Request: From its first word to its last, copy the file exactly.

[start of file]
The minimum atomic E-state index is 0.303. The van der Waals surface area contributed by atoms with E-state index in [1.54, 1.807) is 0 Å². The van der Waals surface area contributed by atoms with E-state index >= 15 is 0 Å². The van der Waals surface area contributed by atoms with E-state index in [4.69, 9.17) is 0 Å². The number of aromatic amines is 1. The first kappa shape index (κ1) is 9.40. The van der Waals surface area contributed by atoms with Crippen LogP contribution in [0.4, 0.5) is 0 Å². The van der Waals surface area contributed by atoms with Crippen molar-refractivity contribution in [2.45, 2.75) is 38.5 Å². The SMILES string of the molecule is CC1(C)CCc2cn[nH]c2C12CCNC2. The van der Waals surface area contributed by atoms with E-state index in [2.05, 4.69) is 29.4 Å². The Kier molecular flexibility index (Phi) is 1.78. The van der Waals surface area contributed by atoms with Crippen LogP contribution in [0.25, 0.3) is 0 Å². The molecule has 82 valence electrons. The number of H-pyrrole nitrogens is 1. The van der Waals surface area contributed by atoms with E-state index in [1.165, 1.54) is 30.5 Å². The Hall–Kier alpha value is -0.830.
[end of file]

The minimum atomic E-state index is 0.303. The van der Waals surface area contributed by atoms with E-state index in [1.54, 1.807) is 0 Å². The van der Waals surface area contributed by atoms with E-state index >= 15 is 0 Å². The van der Waals surface area contributed by atoms with E-state index in [4.69, 9.17) is 0 Å². The number of aromatic amines is 1. The first kappa shape index (κ1) is 9.40. The van der Waals surface area contributed by atoms with Crippen LogP contribution in [0.4, 0.5) is 0 Å². The van der Waals surface area contributed by atoms with Crippen molar-refractivity contribution in [2.45, 2.75) is 38.5 Å². The SMILES string of the molecule is CC1(C)CCc2cn[nH]c2C12CCNC2. The van der Waals surface area contributed by atoms with E-state index in [2.05, 4.69) is 29.4 Å². The Kier molecular flexibility index (Phi) is 1.78. The van der Waals surface area contributed by atoms with Crippen LogP contribution in [0.25, 0.3) is 0 Å². The molecule has 82 valence electrons. The number of H-pyrrole nitrogens is 1. The van der Waals surface area contributed by atoms with E-state index in [1.165, 1.54) is 30.5 Å². The Hall–Kier alpha value is -0.830.